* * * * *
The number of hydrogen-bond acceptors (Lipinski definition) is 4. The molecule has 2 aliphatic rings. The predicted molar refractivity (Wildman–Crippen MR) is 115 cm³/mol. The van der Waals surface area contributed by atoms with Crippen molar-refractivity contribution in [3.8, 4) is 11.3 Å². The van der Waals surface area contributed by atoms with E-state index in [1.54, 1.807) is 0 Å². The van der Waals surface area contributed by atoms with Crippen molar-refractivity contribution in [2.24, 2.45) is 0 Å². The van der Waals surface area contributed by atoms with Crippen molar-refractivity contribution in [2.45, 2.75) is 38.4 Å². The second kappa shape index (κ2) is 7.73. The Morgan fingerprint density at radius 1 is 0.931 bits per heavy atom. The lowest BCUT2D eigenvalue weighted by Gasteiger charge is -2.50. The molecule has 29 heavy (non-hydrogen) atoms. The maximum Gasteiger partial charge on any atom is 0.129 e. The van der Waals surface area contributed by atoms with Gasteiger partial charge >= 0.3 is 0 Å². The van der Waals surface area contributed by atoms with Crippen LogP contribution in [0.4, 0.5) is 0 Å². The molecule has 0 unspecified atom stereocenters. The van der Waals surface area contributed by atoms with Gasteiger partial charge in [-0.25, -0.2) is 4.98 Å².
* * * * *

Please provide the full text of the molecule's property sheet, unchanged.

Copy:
The number of hydrogen-bond acceptors (Lipinski definition) is 4. The molecule has 2 aliphatic rings. The predicted molar refractivity (Wildman–Crippen MR) is 115 cm³/mol. The van der Waals surface area contributed by atoms with Crippen molar-refractivity contribution in [3.8, 4) is 11.3 Å². The van der Waals surface area contributed by atoms with E-state index in [1.54, 1.807) is 0 Å². The van der Waals surface area contributed by atoms with Crippen molar-refractivity contribution in [2.24, 2.45) is 0 Å². The van der Waals surface area contributed by atoms with Crippen molar-refractivity contribution in [2.45, 2.75) is 38.4 Å². The second kappa shape index (κ2) is 7.73. The Morgan fingerprint density at radius 1 is 0.931 bits per heavy atom. The lowest BCUT2D eigenvalue weighted by Gasteiger charge is -2.50. The molecule has 29 heavy (non-hydrogen) atoms. The maximum Gasteiger partial charge on any atom is 0.129 e. The van der Waals surface area contributed by atoms with Gasteiger partial charge >= 0.3 is 0 Å². The van der Waals surface area contributed by atoms with Crippen LogP contribution in [0.4, 0.5) is 0 Å². The molecule has 0 unspecified atom stereocenters. The van der Waals surface area contributed by atoms with Gasteiger partial charge in [-0.25, -0.2) is 4.98 Å².